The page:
A WaterFest Helps West Virginia American Water Heal Wounds After A Contamination Incident

A WaterFest helps West Virginia American Water heal wounds after a leak from a chemical company contaminated Charleston’s water supply.
A WaterFest Helps West Virginia American Water Heal Wounds After A Contamination Incident
West Virginia American Water employees Richard Bishop, left, and Mike Staley help children repair a “leaky” pipe during WaterFest.

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While dealing with the fallout from a large chemical leak near its source water intake, West Virginia American Water decided the best response was transparency.

That’s why last August, for the first time since 1986, the company opened its Kanawha Valley Water Treatment Plant in downtown Charleston to the public in a WaterFest event.

“There’s been a lot of interest from the public about what goes on inside the walls of our plants,” says Laura Jordan, the external affairs manager. “We thought that if people could see for themselves what happens in a plant and meet the people behind the process of treating their water, it may start to ease some of their concerns.”

Finding the positive

Those concerns arose after Jan. 9, 2014, when a tank owned by Freedom Industries sprung a leak, discharging more than 10,000 gallons of chemicals into the Elk River near the treatment plant’s only intake. The coal-cleaning chemical Crude MCHM got into the system and contaminated the tap water for 300,000 people.

One positive amid the negative was that citizens began asking questions about what truly comes out of their taps. “The feedback we received from customers over the six months after the spill is that they are increasingly interested in how water is treated and delivered,” says Jeff McIntyre, company president. “WaterFest was an excellent opportunity for anyone interested in learning more about our drinking water and experiencing the human side of water.”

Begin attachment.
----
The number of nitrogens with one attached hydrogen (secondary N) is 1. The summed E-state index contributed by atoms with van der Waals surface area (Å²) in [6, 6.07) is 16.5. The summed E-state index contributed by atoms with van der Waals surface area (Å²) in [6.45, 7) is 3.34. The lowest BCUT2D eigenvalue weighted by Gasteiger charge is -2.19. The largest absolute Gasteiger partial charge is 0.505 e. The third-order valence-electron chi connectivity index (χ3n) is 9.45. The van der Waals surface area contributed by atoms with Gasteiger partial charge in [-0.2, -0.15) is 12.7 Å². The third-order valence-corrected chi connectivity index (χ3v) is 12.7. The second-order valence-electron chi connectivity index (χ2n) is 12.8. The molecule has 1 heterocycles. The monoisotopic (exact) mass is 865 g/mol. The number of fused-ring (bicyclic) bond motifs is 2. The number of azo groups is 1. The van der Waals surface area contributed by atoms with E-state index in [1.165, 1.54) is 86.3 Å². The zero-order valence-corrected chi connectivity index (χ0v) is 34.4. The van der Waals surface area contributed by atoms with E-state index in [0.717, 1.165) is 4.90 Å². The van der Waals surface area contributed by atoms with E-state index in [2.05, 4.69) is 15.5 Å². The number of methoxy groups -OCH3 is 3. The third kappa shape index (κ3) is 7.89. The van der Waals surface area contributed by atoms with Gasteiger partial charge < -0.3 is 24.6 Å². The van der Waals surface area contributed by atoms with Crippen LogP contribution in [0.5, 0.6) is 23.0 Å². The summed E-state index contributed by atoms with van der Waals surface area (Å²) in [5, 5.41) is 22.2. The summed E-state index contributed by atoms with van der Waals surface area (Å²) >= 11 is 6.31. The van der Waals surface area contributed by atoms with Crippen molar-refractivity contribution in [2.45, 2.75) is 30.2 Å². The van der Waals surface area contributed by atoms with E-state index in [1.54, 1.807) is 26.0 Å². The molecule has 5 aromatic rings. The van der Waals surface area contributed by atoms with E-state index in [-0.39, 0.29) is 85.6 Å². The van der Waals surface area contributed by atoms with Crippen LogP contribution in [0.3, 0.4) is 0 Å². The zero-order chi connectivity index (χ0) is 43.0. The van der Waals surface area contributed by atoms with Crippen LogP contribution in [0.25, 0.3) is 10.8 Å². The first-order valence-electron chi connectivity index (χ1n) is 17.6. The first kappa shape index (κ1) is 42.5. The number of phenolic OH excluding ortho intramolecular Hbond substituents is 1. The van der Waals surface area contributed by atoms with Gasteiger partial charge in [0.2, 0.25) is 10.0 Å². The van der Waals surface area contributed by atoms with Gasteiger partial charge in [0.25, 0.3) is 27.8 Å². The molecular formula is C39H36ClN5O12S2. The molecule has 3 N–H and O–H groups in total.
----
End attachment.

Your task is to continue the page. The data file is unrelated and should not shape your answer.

Family friendly

The free festival and open house offered water treatment plant tours, educational demonstrations, children’s activities, face painting and refreshments. A Splash Zone for children featured water games, an inflatable water slide and slip-and-slides.

Young attendees could help “fix” a water leak, climb on heavy equipment and vehicles, learn how a water meter works, and use a fire hose to help extinguish a “fire.” Community partners including the Charleston Fire Department, Clay Center for the Arts & Sciences, West Virginia Rivers Coalition and Dollar Energy Fund shared space in a Water Wise tent with more activities and information about how they work together in the world of water.

“We registered around 300 participants, which is right where we were aiming for attendance,” says Jordan. “All received a WaterFest passport and earned a sticker for each educational opportunity they participated in. When they received five stickers, they got a water bottle.

“The kids were all very excited, and most participated in everything. A lot of families with kids also took the plant tour, which we weren’t expecting. It was great to see so many people interested in learning.”

Tough questions

Some attendees did have pointed questions for the plant staff, mostly about the safety of water seven months after the chemical leak. Even though Crude MCHM was no longer detectable in the water system, some still didn’t feel comfortable drinking tap water.

“We did have some tough questions, but we answered them as thoroughly as we could,” says Jordan. “The biggest take-away we tried to offer was an appreciation for the value of water — normally something people take for granted. You can turn on your tap and get it for a penny per gallon, but there’s a lot behind it.”

Community support

West Virginia American Water, a private company that operates nine plants in the state, works hand-in-hand with public entities and municipal decision-makers to ensure clean potable water. Those partnerships were on display at WaterFest, as the Charleston Fire Department offered children the chance to extinguish a “fire” while the local sheriff’s department offered a lesson in fingerprinting.

“We want to be involved in the community and enjoy the opportunities to let people know what we do,” says Jordan. “We’ve been asked to talk with scout troops, give classroom presentations and set up educational displays at charitable functions like run/walks and outdoor festivals. We try to drive home the idea that water shouldn’t be taken for granted and should be conserved.”

Future events

Encouraged by the attendance and positive feedback, the company is considering making WaterFest an annual event shared among its nine facilities. Jordan hopes other treatment facilities follow suit.

“For us, WaterFest was born out of a negative situation, but it turned into a terrific opportunity to interact with our customers and really give them the chance to meet the human side of their water,” she says. “I’d definitely encourage others to do it often and would be happy to answer any questions or assist any plant that wants to do outreach. It’s certainly worth all the time and effort. People want to learn.”   


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